Walker Evans was a photographer known for his candid images of everyday American life. Alongside Dorothea Lange, he was one of a group of photographers employed by the Farm Security Administration in 1935 to capture the impact of the Great Depression. Celebrated for his crystal-clear realism, he is widely recognised as the progenitor of American documentary photography.
Born to an affluent family in St Louis in 1903, Evans originally wanted to be a writer. He began taking photographs while living with a bohemian literary crowd in New York in the late 1920s. His early works included images of the Brooklyn Bridge and his depictions of life in Cuba under the dictatorship of Gerardo Machado.
It was Evans’ photographs of rural American poverty, however, that first revealed his extraordinary capabilities. During his work for the FSA, he and his fellow photographers travelled through the farming regions of the Dust Bowl and the South. Evans’ haunting images of migrants and displaced tenant farmers captured the weight of the country’s history with the nuance of a poet. Some of his most famous photos include his arresting portraits of Allie Mae Burroughs, the wife of a cotton sharecropper in Alabama. These works earned Evans an exhibition at the Museum of Modern Art (MoMA) in New York in 1938. It was the first solo photography show ever held at the museum.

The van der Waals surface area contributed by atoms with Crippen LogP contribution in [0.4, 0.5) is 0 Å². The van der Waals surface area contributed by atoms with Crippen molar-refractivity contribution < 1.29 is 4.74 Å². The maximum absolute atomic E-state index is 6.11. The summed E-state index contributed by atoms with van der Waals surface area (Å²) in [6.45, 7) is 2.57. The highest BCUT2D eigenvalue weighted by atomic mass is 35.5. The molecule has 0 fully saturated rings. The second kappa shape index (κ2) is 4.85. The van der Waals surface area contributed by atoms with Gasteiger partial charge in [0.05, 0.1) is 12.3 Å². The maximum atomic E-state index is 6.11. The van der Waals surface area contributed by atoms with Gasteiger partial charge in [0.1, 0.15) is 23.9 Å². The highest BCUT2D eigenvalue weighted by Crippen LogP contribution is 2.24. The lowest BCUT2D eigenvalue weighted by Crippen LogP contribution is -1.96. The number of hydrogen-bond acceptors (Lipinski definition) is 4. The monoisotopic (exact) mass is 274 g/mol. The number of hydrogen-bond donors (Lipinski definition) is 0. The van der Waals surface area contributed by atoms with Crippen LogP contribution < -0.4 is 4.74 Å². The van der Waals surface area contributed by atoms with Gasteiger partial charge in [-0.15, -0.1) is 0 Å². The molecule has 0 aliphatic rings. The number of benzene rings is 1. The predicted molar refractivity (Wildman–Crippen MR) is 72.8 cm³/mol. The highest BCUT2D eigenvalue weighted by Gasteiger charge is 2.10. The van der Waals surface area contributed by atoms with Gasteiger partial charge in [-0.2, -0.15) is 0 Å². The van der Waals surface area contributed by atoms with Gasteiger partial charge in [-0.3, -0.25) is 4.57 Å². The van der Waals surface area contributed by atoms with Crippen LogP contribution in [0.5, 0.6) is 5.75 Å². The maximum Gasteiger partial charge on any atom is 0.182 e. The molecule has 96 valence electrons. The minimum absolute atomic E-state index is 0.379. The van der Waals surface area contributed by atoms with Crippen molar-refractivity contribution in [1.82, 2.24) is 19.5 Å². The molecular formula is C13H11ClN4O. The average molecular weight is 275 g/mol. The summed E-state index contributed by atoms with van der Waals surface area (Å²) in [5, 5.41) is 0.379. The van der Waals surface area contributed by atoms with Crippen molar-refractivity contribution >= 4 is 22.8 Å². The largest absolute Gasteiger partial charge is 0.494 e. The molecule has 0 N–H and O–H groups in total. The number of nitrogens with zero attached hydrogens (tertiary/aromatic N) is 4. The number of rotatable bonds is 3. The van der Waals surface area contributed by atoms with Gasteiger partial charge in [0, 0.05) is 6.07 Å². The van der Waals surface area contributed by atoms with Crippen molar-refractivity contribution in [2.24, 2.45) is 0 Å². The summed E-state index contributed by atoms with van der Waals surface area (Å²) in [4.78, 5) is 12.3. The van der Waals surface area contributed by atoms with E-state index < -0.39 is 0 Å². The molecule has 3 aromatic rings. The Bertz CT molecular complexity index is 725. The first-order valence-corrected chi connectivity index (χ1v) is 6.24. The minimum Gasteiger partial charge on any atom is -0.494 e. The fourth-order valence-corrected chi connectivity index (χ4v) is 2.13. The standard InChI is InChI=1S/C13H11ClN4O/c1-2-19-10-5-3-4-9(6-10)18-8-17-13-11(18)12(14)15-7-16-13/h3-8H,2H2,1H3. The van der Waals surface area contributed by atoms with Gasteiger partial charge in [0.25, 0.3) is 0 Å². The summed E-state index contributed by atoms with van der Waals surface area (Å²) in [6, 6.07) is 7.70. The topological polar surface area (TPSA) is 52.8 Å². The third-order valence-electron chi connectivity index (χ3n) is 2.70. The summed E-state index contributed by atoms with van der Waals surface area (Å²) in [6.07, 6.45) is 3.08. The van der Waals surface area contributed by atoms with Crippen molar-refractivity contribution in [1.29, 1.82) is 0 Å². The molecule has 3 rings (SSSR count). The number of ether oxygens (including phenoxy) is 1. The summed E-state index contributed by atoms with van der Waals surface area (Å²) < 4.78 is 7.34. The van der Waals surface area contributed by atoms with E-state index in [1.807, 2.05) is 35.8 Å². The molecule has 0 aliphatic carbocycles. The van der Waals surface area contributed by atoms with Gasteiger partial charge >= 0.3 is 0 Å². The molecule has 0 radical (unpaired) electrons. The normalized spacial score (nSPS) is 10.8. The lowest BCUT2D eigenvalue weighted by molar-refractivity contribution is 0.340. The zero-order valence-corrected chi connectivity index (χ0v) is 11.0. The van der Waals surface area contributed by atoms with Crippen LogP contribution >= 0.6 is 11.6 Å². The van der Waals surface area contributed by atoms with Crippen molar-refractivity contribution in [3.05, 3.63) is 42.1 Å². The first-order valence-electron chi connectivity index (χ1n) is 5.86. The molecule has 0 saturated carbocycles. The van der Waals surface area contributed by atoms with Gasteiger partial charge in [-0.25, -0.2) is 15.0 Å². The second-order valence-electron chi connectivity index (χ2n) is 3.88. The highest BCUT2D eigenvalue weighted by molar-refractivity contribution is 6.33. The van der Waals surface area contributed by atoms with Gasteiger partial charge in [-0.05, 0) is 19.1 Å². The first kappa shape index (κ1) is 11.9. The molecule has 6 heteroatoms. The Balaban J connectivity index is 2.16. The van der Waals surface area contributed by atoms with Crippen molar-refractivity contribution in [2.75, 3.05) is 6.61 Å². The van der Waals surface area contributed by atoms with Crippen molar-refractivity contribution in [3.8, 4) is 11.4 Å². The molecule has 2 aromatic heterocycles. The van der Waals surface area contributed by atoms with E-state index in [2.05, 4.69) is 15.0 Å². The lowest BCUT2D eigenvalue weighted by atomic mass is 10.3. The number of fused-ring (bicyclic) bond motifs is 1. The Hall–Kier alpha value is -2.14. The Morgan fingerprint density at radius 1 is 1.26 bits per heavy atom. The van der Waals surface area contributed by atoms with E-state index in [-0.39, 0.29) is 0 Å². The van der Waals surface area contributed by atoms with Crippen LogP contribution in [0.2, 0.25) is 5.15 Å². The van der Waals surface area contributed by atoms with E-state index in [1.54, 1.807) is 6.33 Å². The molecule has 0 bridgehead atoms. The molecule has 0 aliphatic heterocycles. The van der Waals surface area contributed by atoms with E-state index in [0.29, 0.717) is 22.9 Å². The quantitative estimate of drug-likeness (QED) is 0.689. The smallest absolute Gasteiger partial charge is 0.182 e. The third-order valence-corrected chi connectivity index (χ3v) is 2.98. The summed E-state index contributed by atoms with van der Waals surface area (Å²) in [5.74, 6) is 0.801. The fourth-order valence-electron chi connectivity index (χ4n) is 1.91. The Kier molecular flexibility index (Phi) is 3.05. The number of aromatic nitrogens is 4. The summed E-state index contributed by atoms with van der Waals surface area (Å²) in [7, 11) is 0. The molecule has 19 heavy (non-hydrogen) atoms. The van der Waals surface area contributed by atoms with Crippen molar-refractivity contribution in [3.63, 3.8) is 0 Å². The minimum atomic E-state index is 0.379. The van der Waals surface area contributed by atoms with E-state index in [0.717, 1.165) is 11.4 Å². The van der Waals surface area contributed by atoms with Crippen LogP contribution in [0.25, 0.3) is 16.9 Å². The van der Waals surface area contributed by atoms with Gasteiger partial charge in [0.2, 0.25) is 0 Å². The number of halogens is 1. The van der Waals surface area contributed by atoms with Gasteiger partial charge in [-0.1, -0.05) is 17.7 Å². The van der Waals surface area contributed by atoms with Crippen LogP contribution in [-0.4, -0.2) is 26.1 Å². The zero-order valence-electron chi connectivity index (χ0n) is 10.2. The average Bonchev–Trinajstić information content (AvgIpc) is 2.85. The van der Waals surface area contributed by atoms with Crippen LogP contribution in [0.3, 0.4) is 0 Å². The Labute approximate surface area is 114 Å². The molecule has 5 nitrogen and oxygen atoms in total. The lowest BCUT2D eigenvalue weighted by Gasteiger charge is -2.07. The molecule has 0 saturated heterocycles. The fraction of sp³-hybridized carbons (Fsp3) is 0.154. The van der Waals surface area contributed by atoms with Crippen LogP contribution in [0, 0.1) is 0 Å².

Over the course of his practice, Evans catalogued modern America in the making. He explored portraiture, self-portraiture, landscape and architectural photography. His New York subway photographs, taken between 1938 and 1941, offered candid records of people off-guard. ‘Even more than in lone bedrooms (where there are mirrors), people’s faces are in naked repose down in the subway,’ he said. Elsewhere he captured billboards, churches, civic buildings, barbershops and the beginnings of automobile culture.
Between 1943 and 1965 Evans worked as a writer and photographer for Time Inc. Until his death in 1975 he continued to push the boundaries of the medium. In the last years of his life, he began using a Polaroid sx-70 camera, producing instant prints that encapsulated his spare, direct poetry. His work had a profound influence on artists including Diane Arbus, Lee Friedlander and Garry Winogrand.
Window Display of Household Supply Store, East 4th Street, South Bethlehem, Pennsylvania, November 10, 1935